Race still matters despite the “colorblind” rhetoric of the post-civil rights era: it impacts life chances, job opportunities, health care, income, and wealth. Race is also a type of common sense that helps orient people in relation to the world around them. Here, racial identity, while not as fixed as it once was because the color line has evolved over time, influences the neighborhoods in which we live, who we marry and socialize with, our country’s politics, and the types of privileges (unearned or not) that individuals enjoy in this country.

Mitt Romney’s identity as a rich, white, heterosexual man is integral to his political brand. It also explains much of his appeal for conservative voters. This is especially crucial given that since the 1960s, the GOP has effectively become a de facto white political party. 

Sunday, July 15, 2012

A Final Thought on that NAACP "Free Stuff" Speech: Could Mitt Romney be a Sociopath?

That set of facts alone made the “free stuff” speech shockingly offensive. But the problem isn’t just that Romney’s wrong, and a hypocrite, and cynically furthering dangerous and irresponsible stereotypes in order to advance some harebrained electoral ploy involving white conservative voters. What makes it gross is the way he did it. 
Romney can’t even be mean with any honesty. Even when he’s pandering to viciousness, ignorance and racism, it comes across like a scaly calculation. A guy who feels like he has to take a dump on the N.A.A.C.P. in Houston in order to connect with frustrated white yahoos everywhere else is a guy who has absolutely no social instincts at all... 
Most presidents have something under the hood – wit, warmth, approachability, something... 
But Romney doesn’t buzz with anything. His vision of humanity is just a million tons of meat floating around in a sea of base calculations. He’s like a teenager who stays up all night thinking of a way to impress the prom queen, and what he comes up with is kicking a kid in a wheelchair. Instincts like those are probably what made him a great leveraged buyout specialist, but in a public figure? Man, is he a disaster. It’s really incredible theater, watching the Republicans talk themselves into this guy.
Matt Taibbi's observations about Mitt Romney's NAACP speech (and its aftermath) are spot on. As I suggested here, Romney's insincere ploy at bridge-building with African Americans was really an effort to put them "back in their place" by signaling to the GOP base that as President he would not encourage our "parasitic" and "welfare queen" like behavior. This is ugly race baiting of the first order; it is also masterful political strategy.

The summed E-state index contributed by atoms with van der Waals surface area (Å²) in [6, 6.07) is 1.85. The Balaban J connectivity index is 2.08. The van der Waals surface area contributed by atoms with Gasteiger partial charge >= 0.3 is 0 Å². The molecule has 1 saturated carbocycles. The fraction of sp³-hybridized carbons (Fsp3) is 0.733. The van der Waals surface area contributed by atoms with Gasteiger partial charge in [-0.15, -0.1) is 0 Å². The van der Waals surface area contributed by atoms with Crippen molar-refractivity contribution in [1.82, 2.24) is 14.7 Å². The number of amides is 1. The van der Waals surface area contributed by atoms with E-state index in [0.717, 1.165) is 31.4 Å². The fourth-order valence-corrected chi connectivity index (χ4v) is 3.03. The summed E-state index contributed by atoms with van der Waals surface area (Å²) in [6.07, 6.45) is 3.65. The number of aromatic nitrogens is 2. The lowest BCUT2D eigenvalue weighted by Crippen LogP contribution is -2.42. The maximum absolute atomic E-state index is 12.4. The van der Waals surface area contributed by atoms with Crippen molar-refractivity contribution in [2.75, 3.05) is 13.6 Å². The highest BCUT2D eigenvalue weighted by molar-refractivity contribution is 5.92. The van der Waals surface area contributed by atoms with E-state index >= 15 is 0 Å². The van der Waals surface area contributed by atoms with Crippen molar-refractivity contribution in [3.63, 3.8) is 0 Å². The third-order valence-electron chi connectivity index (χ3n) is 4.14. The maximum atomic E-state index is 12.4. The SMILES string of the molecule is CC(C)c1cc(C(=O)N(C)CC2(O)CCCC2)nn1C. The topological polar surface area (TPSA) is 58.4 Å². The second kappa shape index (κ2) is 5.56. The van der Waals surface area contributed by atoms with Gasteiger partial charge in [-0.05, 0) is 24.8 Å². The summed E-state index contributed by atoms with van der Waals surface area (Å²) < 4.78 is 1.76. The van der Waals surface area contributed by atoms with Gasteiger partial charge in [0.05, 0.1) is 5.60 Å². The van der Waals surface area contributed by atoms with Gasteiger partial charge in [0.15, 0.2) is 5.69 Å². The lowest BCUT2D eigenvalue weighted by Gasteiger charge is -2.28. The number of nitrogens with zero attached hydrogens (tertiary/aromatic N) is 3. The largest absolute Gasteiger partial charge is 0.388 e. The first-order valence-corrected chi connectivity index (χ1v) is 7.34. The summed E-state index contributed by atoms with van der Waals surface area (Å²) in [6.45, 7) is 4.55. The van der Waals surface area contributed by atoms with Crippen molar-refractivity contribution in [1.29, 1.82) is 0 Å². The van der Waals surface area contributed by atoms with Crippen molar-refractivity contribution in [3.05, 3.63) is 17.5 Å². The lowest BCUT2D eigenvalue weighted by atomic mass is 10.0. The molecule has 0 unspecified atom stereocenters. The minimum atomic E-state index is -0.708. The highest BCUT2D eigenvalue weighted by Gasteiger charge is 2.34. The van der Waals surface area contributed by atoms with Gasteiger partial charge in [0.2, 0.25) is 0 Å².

Taibbi also picks up on how Romney's speech is part of a broader pattern of behavior. Mitt Romney is a bully. As such, he is the perfect candidate for a party of bullies. But, could Mitt Romney also be sociopathic?

This is a bold claim; but given Mitt Romney's behavior, it demands more than a flippant dismissal.

When the public thinks of sociopaths they envision a psychotic killer or mass murder. These are outliers who are more caricatures/ideal typical cases than the rule.

Frighteningly, sociopaths are apparently quite common in American society where they constitute at least 4 percent of the population. They are characterized by a lack of empathy, an inability to form deep and meaningful interpersonal relationships, coldness, and flat affect. In total, the sociopath is marked by a lack of conscience.

They can feign and perform emotional reactions like an actor or actress following a script. However, they do not feel emotions in the same way as "normal" people. In certain professions and trades an amount of sociopathic behavior can actually be an advantage--the world of business, the highest levels of government, and elite military units for example. Robber baron gangster capitalists such as Mitt Romney would certainly find a lack of (or even inhibited) conscience a great aid towards their success.

Ultimately, sociopaths view human beings as chess pieces to be moved and manipulated towards their own personal ends. Here, the following observation as offered in The Sociopath Next Door is both provocative and insightful:
About one in twenty-five individuals are sociopathic, meaning, essentially, that they do not have a conscience. It is not that this group fails to grasp the difference between good and bad; it is that the distinction fails to limit their behavior. The intellectual difference between right and wrong does not bring on the emotional sirens and flashing blue lights, or the fear of God, that it does for the rest of us. 
Without the slightest blip of guilt or remorse, one in twenty-five people can do anything at all...We are not commonly aware of, nor do we usually identify, the larger number of nonviolent sociopaths among us, people who often are not blatant lawbreakers, and against whom our formal legal system provides little defense